Firefight with Taliban 'all in a day’s work'

Firefight with Taliban 'all in a day’s work' »Play Video
“I got you,” yells LCpl Gil Frazier at the enemy fire as he gets into position behind a tree. “Are you in contact?” a Marine asks over the radio. “I took some pop shots,” replies Frazier. The rounds sound like a long whistle and crack overhead, which means they are close to the Marines.

COMBAT OUTPOST NAREA, Marjah, Afghanistan — Squad leader LCpl Gil Frazier patrols on a regular basis, interacting will locals, either helping with wells and employment or questioning them about the Taliban in the area.

He can’t yet tell who is on his side.

“You don’t know who is friend and who is foe until they have a weapon in their hand,” says LCpl Gil Frazier. “That is what is making this campaign so hard.”

Frazier with 1st Squad of Weapons Company and the Afghan National Army (ANA) leaves the base for a security patrol.

The Marines intend to draw out the enemy, like an infection from a wound - or, as Frazier says, they are going fishing. 

The tactics, which bring out the Taliban, are classified.

“You try to get the upper hand on the opposing force. It will be a short time the Taliban will catch on to it, and then we’ll have to tweak it some more,” says Frazier.

The easiest way to find the enemy is for the enemy to engage the Marines. | Photo Gallery | Video

Just outside the outpost walls a boy grimaces in pain after catching his foot in razor wire. HM3 Emanuel Merlo, hospital corpsman, bandages the boy’s foot with combat gauze to clot the bleeding.

“I noticed his tendons were visible, and the lacerations were really deep and it was above my echelon of care,” says Merlo. “I don’t have a medical clinic in my bag.” 

The Marines explain to the boy that he needs to go to FOB Marjah, the closest base with medical facilities. It’s unclear whether the boy will take the advice.

The Marines continue on the patrol, walking through a familiar terrain. They stop to look inside an abandoned compound. It’s quiet outside except for boots crunching on the dry soil or gloved hands brushing aside dead branches. The Marines head toward a known Taliban hotspot.

As the Marines near a large, dry wadi (irrigation ditch) the first rounds are fired from enemy forces.

“Are you in contact?” a Marine asks over the radio.

“I took some pop shots,” replies Frazier.

The rounds sound like a long whistle and crack overhead, which means they are close to the Marines. Frazier moves up the berm to get eyes on the shooters, but ducks down as more shots are fired.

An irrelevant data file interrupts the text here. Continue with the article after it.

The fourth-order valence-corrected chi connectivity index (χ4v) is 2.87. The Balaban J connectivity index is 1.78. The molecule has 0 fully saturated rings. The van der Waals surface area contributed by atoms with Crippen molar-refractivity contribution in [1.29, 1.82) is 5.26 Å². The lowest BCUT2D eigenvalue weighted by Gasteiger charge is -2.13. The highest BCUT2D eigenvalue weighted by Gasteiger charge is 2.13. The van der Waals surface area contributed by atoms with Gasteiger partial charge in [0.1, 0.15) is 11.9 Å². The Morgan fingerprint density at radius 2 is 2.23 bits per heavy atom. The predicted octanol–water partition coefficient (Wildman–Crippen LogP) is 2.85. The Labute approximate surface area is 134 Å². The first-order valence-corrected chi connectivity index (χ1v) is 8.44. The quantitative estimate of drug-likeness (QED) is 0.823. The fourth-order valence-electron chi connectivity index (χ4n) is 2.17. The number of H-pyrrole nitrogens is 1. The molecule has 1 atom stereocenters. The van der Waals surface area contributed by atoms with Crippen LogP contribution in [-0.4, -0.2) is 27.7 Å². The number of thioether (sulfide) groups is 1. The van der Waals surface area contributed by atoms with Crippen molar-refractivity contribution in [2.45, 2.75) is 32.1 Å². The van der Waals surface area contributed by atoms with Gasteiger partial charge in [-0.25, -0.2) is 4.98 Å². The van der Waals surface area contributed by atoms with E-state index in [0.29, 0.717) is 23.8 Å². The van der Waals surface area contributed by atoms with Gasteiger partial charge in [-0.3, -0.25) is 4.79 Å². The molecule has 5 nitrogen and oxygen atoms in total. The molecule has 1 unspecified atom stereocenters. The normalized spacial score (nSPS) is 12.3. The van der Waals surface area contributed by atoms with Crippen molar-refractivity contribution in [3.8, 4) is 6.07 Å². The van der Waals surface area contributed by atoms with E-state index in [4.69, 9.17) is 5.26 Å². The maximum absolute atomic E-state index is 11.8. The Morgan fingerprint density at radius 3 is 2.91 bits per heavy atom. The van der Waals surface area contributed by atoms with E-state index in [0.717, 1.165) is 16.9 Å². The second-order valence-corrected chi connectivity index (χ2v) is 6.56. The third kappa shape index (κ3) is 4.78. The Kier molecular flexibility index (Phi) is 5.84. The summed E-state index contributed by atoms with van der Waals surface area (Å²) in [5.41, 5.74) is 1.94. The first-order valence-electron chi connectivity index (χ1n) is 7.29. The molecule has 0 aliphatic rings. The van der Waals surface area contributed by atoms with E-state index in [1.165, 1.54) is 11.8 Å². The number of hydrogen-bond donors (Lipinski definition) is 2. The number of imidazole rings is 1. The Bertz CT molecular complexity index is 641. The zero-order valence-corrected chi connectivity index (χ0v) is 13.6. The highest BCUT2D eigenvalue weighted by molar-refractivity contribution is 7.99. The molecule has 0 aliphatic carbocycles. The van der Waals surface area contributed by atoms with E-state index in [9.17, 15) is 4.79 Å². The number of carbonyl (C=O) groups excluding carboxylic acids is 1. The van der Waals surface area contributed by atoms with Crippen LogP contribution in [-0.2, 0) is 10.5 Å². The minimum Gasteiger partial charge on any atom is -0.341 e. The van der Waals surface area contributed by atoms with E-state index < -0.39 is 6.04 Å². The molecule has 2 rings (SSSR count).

Despite the gunfire the squad pushes forward to a wadi full of brown water.

The Marines hit the ground, with their legs dangling in the wet ditch. Rounds disturb the water and I think they must be from the Taliban’s AK-47 rifles, but they are the casings from Frazier’s M4.

“I got you,” yells Frazier at the enemy fire as if they could hear him. The ANA soldier next to me fires his SAW (Semi Automatic Weapon) and the noise explodes. I watch the rounds pop off. I can’t hear anything, but my ears ring.

Frazier commands LCpl Charles Thomas and LCpl Robert Williams to run to the next wadi towards the gunfire.

“Are you ready? Go, go,” he yells as the two men crawl out of the water. Mud clings to their pants and boots as they sprint across the field.

Frazier and the ANA soldiers stay in position, halfway in the wadi, halfway on the dirt. And the rounds keep coming. When it’s time for us to move forward, a few shots are fired from an unknown direction.

“Where the (explitive) is that coming from?” shouts Frazier to no one in particular. 

We jump from mound to mound across the field of cotton fields. In a deeper, but dry wadi we take cover again. The wadi has been burned recently and the remnants of foliage are still black. Marines and the ANA above me lay on the dirt. Frazier notices the ANA is not aiming correctly and grabs the SAW, letting loose a long burst of fire, which hits one of the Taliban shooters.